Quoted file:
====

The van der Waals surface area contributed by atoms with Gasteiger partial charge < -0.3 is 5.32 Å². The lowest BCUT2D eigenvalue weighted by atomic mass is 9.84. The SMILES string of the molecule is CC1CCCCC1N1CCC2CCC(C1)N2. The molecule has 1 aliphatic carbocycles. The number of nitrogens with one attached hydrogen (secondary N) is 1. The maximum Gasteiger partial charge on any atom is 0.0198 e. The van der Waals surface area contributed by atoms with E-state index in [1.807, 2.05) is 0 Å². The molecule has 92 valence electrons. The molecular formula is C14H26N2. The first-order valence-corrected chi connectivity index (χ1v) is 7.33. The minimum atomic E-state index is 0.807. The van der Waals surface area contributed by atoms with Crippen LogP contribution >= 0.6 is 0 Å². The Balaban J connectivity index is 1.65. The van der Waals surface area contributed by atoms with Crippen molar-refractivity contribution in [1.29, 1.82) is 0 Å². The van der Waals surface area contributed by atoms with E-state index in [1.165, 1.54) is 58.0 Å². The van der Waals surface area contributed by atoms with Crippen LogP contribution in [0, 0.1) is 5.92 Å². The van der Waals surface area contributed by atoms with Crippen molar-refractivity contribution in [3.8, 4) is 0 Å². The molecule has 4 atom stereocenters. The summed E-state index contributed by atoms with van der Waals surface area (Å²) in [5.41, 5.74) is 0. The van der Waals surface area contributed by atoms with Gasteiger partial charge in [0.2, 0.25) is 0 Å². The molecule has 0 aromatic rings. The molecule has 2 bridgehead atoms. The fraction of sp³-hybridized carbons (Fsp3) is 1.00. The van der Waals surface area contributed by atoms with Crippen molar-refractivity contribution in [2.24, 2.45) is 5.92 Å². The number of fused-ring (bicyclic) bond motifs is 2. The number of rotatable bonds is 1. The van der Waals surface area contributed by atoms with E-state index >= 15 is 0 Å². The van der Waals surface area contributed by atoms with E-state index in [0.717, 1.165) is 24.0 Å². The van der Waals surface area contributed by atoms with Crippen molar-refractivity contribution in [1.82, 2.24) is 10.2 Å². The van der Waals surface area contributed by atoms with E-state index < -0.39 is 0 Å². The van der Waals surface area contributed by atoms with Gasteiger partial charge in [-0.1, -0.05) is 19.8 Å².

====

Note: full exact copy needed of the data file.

The van der Waals surface area contributed by atoms with Gasteiger partial charge < -0.3 is 5.32 Å². The lowest BCUT2D eigenvalue weighted by atomic mass is 9.84. The SMILES string of the molecule is CC1CCCCC1N1CCC2CCC(C1)N2. The molecule has 1 aliphatic carbocycles. The number of nitrogens with one attached hydrogen (secondary N) is 1. The maximum Gasteiger partial charge on any atom is 0.0198 e. The van der Waals surface area contributed by atoms with E-state index in [1.807, 2.05) is 0 Å². The molecule has 92 valence electrons. The molecular formula is C14H26N2. The first-order valence-corrected chi connectivity index (χ1v) is 7.33. The minimum atomic E-state index is 0.807. The van der Waals surface area contributed by atoms with Crippen LogP contribution >= 0.6 is 0 Å². The Balaban J connectivity index is 1.65. The van der Waals surface area contributed by atoms with Crippen molar-refractivity contribution in [1.29, 1.82) is 0 Å². The van der Waals surface area contributed by atoms with E-state index in [1.165, 1.54) is 58.0 Å². The van der Waals surface area contributed by atoms with Crippen LogP contribution in [0, 0.1) is 5.92 Å². The van der Waals surface area contributed by atoms with Crippen molar-refractivity contribution in [3.8, 4) is 0 Å². The molecule has 4 atom stereocenters. The summed E-state index contributed by atoms with van der Waals surface area (Å²) in [5.41, 5.74) is 0. The van der Waals surface area contributed by atoms with Gasteiger partial charge in [0.2, 0.25) is 0 Å². The molecule has 0 aromatic rings. The molecule has 2 bridgehead atoms. The fraction of sp³-hybridized carbons (Fsp3) is 1.00. The van der Waals surface area contributed by atoms with Crippen molar-refractivity contribution in [2.24, 2.45) is 5.92 Å². The number of fused-ring (bicyclic) bond motifs is 2. The number of rotatable bonds is 1. The van der Waals surface area contributed by atoms with E-state index >= 15 is 0 Å². The van der Waals surface area contributed by atoms with E-state index in [0.717, 1.165) is 24.0 Å². The van der Waals surface area contributed by atoms with Crippen molar-refractivity contribution in [1.82, 2.24) is 10.2 Å². The van der Waals surface area contributed by atoms with E-state index < -0.39 is 0 Å². The van der Waals surface area contributed by atoms with Gasteiger partial charge in [-0.1, -0.05) is 19.8 Å².